Back to the Future (1985)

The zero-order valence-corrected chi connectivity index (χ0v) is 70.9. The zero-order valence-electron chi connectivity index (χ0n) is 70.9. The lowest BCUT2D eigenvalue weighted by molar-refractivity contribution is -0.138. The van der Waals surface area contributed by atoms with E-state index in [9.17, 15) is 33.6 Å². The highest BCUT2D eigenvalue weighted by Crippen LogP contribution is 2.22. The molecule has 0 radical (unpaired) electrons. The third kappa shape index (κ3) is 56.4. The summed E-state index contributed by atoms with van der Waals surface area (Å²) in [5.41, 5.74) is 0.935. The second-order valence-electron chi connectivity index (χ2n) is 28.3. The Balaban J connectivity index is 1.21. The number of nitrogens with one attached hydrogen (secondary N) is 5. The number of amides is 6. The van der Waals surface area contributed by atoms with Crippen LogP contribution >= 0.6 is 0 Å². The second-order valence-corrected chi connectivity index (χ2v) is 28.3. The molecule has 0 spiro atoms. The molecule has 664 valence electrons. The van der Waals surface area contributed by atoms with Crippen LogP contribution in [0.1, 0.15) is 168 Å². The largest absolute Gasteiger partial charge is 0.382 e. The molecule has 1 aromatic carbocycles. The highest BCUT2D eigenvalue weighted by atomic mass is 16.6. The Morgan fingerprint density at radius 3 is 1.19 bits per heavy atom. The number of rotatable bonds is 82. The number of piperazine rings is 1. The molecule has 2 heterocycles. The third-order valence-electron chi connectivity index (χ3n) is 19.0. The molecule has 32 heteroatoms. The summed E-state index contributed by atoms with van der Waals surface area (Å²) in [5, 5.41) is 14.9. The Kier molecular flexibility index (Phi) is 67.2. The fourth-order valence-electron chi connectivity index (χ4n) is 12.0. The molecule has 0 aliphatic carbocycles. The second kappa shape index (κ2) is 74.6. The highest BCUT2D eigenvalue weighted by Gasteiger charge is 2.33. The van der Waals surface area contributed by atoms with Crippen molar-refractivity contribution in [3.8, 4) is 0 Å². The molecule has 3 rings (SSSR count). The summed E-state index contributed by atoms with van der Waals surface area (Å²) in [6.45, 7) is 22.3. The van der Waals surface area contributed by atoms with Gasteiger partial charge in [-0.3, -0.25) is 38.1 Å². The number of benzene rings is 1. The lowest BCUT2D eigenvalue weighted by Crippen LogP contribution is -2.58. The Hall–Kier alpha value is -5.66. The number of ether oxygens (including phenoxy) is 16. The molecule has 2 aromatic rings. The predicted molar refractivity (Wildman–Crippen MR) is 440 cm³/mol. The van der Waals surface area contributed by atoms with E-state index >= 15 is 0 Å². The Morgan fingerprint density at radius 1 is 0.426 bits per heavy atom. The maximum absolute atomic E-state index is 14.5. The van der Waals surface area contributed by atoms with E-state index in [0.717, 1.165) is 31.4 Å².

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Are you telling me you made a time machine out of a DeLorean?! Simply great storytelling here in a knotty, brilliantly constructed time travel-adventure-comedy that has a great big throbbing heart bursting with love at its centre. When you consider it came from the wickedly funny minds of Roberts Gale and Zemeckis – remember the amazing Used Cars?! – it seems an even bigger achievement. Marty McFly (Michael J. Fox) is an average teenager in Twin Pines, a small town with a nice square boasting a clock that hasn’t worked since 1955, a cinema running soft porn, and screwed up parents with an alkie mom (Lea Thompson), a meek dad (Crispin Glover), loser sister and a thirty year old brother in a MacJob. He has a cute girlfriend, a skateboard and an eccentric friend called Doc (Christopher Lloyd) a scientist who has wasted his family’s fortune making a ‘flux capacitor’ fuelled by plutonium. Just when the nutty professor manages to prove he can travel back in time with an Eighties sports car (to die for!) the Libyans come calling and when Doc is mown down in a hail of gunfire Marty guns the engines of the DeLorean and at 88mph is catapulted back to the week the town clock stopped working in a lightning storm. He’s initially mistaken for a spaceman and finds that his housing estate is only just being constructed.  He needs to ensure that his parents get together in high school or the future will look very different as he and his siblings’ images begin to disappear from the family photo back in 1985 and Marty’s mom begins to fall for him in one of the more brilliant takes on incest in film history!  Plus he has to get back to 1985 to save Doc’s life in what is literally a race against time! … Fast, sharp-witted and brilliantly inventive, this has the kind of gleaming detail (skateboards, digital watches, Diet Pepsi, puffa jackets for 1985;  Davy Crockett, sci-fi comics, a classic diner, a Barbara Stanwyck oater at the movie theatre for 1955) that makes it almost documentary-like in resonance and relatability. The organisation of the narrative is mind-boggling when you consider the complexity of the story elements. Add in hugely likeable stars, great one-liners, and a genuine sense of fun,  this is proof that you can rewrite history and even get some very subtle revenge on the school bully!  One of the cinema’s evergreen classics, this is tonally perfect:  it just sings with joy. Brilliant.